Throughout the month of August, LGHL writers will be attempting to answer some of the most important questions about Ohio State’s 2021 football season. To catch up on all editions of LGHL Asks, click HERE.
To say Ohio State’s defense was disappointing by program standards in 2020 is putting it lightly.
After finishing the 2019 season ranked 1st in the nation, they plummeted to 59th last year (9th in the Big Ten). No Ohio State team has given up more points per game or yards per play than 2020’s, at 25.8 and 5.9 respectively.
And after capping the season with their 52-24 National Championship loss to Alabama in January, in which the Buckeyes allowed more points than the program ever has in a bowl game, defensive coordinator Kerry Coombs has his work cut out for him this year.
Look, none of this is to say Coombs’ job is in immediate jeopardy. I don’t think minor missteps will cost Coombs his job, especially considering how abnormal last season was on so many fronts. The Buckeyes don’t need to have the No. 1 defense in the country for Coombs to be back next year. They just need to make a good run for it.
This is, in many ways, a rebuilding year for the Buckeyes (I know “rebuilding” isn’t a term OSU fans are comfortable with, but if this team, which is still stacked, is Ohio State’s version of rebuilding, we’re in good shape). Coombs has openly embraced the need for improvement this season, and the players are, by all accounts, hungry to put last season behind them and show what they can do.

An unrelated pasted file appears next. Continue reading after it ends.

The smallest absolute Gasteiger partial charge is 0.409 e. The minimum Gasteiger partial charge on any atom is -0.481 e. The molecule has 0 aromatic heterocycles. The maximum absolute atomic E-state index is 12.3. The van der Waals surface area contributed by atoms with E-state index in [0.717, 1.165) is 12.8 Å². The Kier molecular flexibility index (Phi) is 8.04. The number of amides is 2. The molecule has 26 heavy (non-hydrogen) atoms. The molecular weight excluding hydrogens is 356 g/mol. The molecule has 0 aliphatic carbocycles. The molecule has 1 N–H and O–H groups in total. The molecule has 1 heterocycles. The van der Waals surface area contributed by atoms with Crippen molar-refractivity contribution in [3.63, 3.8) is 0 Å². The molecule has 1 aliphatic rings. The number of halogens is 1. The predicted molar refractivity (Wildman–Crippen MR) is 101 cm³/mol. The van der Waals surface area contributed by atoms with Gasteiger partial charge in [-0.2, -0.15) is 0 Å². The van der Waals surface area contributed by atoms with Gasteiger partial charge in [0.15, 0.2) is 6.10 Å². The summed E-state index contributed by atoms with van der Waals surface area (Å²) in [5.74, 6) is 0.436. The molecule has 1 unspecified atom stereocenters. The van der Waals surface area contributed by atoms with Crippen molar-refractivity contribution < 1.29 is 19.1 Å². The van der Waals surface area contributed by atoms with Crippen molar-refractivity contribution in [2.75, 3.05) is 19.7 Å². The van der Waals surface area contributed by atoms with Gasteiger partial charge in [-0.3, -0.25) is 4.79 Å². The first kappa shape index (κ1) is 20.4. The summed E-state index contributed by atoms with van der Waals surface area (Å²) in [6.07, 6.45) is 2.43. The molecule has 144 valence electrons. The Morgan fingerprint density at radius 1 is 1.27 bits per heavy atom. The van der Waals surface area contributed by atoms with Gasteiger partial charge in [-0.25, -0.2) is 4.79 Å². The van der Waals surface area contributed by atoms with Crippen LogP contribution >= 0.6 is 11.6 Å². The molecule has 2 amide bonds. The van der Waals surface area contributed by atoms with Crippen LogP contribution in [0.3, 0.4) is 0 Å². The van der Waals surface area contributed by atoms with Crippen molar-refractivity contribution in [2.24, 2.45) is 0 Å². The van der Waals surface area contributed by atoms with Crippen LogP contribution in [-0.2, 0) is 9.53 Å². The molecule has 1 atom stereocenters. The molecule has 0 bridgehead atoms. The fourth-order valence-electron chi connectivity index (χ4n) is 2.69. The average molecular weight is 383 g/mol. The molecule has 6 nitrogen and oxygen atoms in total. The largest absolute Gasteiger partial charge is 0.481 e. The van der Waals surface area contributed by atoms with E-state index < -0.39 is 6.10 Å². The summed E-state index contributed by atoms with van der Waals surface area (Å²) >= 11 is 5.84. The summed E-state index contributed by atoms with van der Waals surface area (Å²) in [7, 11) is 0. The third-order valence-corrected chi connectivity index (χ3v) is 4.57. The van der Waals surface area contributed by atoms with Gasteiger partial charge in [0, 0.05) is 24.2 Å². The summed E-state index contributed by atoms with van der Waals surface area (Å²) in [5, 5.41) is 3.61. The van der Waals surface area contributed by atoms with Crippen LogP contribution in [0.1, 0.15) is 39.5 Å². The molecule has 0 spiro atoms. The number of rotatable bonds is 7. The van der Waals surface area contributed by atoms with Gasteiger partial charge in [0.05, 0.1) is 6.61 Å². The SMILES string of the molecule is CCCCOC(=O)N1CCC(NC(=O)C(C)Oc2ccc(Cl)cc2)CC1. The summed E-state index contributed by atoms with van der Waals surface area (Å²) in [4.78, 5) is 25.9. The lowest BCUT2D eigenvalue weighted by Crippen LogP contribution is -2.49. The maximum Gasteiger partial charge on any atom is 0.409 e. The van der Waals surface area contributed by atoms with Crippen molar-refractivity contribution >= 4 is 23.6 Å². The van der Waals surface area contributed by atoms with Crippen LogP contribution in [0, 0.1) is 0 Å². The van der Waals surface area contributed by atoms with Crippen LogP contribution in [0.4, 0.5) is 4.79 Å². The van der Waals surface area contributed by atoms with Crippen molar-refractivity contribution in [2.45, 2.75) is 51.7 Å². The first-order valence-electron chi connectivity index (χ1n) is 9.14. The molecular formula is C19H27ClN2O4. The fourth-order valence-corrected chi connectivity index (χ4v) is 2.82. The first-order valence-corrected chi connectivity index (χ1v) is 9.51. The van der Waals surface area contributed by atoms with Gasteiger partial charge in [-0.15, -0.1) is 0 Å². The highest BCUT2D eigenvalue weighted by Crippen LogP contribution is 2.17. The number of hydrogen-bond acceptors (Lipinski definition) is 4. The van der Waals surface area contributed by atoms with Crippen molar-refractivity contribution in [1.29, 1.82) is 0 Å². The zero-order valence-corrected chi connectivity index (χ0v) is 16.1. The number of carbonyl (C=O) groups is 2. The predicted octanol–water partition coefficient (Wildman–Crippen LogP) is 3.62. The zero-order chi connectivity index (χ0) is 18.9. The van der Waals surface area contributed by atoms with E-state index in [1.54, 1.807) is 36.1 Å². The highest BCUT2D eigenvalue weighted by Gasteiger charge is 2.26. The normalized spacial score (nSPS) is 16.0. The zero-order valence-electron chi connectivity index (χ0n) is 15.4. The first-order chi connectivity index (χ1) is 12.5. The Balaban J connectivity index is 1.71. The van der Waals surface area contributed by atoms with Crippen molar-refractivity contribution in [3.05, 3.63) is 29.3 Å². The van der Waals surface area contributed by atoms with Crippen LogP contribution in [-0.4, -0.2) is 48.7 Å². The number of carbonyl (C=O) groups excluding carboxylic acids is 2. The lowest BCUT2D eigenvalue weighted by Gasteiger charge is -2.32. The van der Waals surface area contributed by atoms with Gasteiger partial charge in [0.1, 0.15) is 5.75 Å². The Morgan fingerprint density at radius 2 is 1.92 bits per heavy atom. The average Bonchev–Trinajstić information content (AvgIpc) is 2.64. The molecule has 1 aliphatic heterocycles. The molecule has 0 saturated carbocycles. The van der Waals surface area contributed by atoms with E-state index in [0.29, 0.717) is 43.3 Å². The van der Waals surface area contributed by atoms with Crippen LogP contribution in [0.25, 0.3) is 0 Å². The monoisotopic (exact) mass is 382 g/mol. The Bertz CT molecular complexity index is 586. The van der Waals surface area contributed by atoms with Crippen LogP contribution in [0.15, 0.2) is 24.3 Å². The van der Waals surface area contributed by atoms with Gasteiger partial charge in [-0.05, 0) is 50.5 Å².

With Pete Werner and Tuf Borland, the team’s top tacklers, leaving for the NFL, Ohio State will need to break in some new linebackers this season. Look to returning veterans like seniors Teradja Mitchell and Dallas Gant to step up as playmakers.
If the defense is going to really shine this year, they will need to step up the pass rush from the edge and do a better job of generating sacks. But the Buckeyes have also filled some gaps in places where the 2020 team faced real challenges, and the defensive line this year has more depth overall.
With Jack Sawyer, one of the top edge-rushers in his recruiting class, joining Zach Harrison and Tyreke Smith, the defensive ends have the potential to wreak havoc on opposing teams. Freshman J.T. Tuimoloau, who lost his black stripe after only 10 practices, is another elite recruit who should factor in this season. This is the makings of a terrifying defensive line.
Some questions remain around whether OSU’s secondary, which had a rough 2020, will rise to the challenge of improving OSU’s pass defense. But Cameron Brown should be ready to go after his Achilles injury, and this is another position where OSU could rotate in some new faces, between Jakailin Johnson and Jordan Hancock, who were both top-five corner recruits in the 2021 class. The team also has experience at safety.
OSU’s secondary might not be elite this season, but they do have what it takes to get the job done. Consistency and focus will be the key to success, especially against teams like Indiana, who will run amuck if the Buckeyes allow someone like quarterback Michael Penix to really unload.
Certainly, it remains to be seen whether some of the gaps from 2020 will be filled, and with the Oregon matchup early in the season, OSU needs to find its defensive groove fairly quickly.
But the pieces are there for the OSU to make a defensive comeback. If the team can capitalize on the combination of experienced veterans and a strong freshman class, the Buckeye defense should level up this season and return to some of its former glory.